The center is seeking entrepreneurial solutions to improve the efficiency of public organizations. It also is hoping to increase civic participation, encourage the establishment of social enterprises known as B-corporations; and to bring together groups with different points of view to talk to each other.
Bill Bolling, founder of the Atlanta Community Food Bank, said it’s hard not to be swept up by Malhotra’s enthusiasm and intelligence. Bolling said he could have gone to any city he wanted to, but he chose to live in Atlanta.
As a result, Bolling has been mentoring him so he can better realize his potential social and civic role in the city.
The first major initiative the Center kicked off was related to food access and security through a food innovation challenge. The center received 46 applications “with some very strong ideas,” Malhotra said. Now the Center plans to select three to five of those and set up pay for performance contracts.
The second major initiative for the Center, which is housed in the original M. Rich & Co. dry goods store (later Rich’s) building downtown, will be sustainability.
Howard Connell, a board member of Sustainable Atlanta and now board chair of the Center for Civic Innovation, said that on Jan. 14, the Center will partner with the Arthur M. Blank Family Foundation to co-host a screening of the documentary – “Green Streets,” followed by a panel discussion. (Connell also is managing director of Georgia Tech’s Center for Business Strategies for Sustainability.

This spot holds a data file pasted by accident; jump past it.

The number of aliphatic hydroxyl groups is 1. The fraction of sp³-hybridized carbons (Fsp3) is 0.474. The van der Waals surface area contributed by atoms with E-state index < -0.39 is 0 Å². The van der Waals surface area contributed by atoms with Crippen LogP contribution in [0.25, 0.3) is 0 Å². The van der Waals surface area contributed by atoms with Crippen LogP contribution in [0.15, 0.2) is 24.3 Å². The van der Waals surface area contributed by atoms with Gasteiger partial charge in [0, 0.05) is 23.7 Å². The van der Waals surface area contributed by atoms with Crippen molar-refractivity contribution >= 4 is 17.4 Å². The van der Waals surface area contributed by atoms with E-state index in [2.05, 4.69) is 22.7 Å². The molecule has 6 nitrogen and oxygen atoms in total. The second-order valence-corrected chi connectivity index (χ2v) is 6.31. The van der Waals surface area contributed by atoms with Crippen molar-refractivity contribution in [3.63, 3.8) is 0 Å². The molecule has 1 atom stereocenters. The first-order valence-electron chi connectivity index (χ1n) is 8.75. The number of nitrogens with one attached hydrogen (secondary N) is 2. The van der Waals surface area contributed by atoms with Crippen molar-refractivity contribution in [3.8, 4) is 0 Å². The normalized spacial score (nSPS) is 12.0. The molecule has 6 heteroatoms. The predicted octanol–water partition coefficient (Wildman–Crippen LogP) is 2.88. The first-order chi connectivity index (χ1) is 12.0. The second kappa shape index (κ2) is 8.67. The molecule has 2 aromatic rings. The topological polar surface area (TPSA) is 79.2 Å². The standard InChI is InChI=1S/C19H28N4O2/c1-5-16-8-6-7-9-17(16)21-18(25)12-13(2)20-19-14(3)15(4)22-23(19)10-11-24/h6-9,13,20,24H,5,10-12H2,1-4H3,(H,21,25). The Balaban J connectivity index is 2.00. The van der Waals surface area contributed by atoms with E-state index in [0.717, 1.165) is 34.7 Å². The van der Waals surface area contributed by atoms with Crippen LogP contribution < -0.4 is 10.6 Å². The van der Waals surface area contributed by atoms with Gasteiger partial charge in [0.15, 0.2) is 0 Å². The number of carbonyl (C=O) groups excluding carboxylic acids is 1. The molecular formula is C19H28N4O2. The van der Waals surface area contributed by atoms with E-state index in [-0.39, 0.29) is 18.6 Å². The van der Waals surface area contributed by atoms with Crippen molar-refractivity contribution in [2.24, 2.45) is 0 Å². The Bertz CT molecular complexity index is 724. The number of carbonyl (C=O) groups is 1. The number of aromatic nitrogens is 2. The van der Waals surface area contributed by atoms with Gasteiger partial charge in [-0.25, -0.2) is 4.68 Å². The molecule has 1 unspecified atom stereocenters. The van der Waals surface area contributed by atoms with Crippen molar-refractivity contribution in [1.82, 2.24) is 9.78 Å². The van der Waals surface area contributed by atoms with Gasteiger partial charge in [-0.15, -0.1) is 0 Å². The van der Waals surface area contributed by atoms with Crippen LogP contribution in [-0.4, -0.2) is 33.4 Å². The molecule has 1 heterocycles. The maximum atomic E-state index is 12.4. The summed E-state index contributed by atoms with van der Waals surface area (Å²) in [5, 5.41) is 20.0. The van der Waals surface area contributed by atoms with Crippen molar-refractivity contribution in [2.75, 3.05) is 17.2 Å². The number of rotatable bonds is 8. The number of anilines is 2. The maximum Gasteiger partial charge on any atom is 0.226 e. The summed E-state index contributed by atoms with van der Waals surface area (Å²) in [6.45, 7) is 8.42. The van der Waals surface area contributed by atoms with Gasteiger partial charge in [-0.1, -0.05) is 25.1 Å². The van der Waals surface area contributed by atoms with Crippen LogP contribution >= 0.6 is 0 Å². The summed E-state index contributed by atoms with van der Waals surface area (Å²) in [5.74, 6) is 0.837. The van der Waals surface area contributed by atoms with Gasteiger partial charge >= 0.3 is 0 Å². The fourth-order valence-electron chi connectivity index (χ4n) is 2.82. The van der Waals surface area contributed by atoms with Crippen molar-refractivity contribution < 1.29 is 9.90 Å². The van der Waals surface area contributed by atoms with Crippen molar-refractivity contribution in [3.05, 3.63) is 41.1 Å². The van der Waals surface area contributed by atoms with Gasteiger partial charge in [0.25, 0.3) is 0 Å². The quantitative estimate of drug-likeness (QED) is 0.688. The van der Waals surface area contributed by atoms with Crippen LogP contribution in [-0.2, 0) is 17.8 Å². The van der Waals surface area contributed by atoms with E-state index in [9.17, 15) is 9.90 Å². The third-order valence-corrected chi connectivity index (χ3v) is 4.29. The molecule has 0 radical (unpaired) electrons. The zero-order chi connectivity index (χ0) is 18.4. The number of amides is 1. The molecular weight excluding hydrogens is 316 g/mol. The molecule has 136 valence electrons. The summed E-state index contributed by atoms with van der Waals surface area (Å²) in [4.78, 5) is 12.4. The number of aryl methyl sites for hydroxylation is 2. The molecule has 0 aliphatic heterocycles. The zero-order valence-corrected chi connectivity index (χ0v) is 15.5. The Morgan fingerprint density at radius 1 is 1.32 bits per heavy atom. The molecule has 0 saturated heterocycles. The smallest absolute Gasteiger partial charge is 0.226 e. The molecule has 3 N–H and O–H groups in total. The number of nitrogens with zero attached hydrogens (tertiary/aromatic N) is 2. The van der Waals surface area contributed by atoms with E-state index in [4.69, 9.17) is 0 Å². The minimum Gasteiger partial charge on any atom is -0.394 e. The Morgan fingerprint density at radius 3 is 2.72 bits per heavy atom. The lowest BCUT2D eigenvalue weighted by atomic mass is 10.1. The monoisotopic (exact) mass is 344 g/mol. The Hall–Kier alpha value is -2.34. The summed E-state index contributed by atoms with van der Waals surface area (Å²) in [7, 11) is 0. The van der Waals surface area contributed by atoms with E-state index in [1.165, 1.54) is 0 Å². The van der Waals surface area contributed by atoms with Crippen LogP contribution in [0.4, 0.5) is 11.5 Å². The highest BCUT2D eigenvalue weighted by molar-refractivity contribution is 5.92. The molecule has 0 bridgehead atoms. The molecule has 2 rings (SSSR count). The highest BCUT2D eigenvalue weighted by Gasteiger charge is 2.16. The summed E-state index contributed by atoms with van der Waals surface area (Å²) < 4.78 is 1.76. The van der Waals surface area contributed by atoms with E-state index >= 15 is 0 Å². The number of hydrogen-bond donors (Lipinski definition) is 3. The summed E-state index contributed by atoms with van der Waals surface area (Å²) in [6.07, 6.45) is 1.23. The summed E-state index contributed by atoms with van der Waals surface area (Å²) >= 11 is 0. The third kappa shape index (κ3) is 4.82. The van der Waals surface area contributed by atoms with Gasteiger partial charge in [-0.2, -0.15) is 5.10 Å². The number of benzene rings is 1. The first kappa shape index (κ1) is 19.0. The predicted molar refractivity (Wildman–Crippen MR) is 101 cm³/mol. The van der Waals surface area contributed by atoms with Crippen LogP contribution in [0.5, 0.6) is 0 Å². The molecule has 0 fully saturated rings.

The documentary features a 29-year-old entrepreneur Tyrone Mullins. Mullins and his friend turn trash into cash in one of San Francisco’s most distressed areas. Eventually they learn to haul 150,000 gallons of waste a month, creating jobs and establishing recycling where previous efforts have failed. The filmmaker and Tyrone Mullins will hold a panel discussion after the screening.
Eventually, the goal of the Center for Civic Innovation/Sustainable Atlanta will be to host civic labs that will house innovation projects and entrepreneurial firms that will focus on sustainable and environmental issues.
“This is a brilliant evolution,” said Val Porter, who recently joined the new organization’s board and is director of the Foundation Center – Atlanta.
The Center for Civic Innovation also is getting buy-in from other key corners of the city.
At its annual meeting in early December, the Metro Atlanta Chamber announced that it was supporting the Center and would become a lead sponsor. It also announced that Malhorta was joining the Chamber’s board as the youngest-serving member in the recent history of the organization.
“The work that Rohit and his team are doing at CCI is providing a unique opportunity for the community to benefit from the ideas, resources and assets of local entrepreneurs,” said Brian McGowan, the chief operating officer of the Metro Atlanta Chamber. “The Center will serve as an incubator for entrepreneurs to solve major social problems that public entities can’t solve alone; in the end this will help create more jobs and new investment throughout the region.”
So once again, Sustainable Atlanta will have an opportunity to become sustainable – once and for all.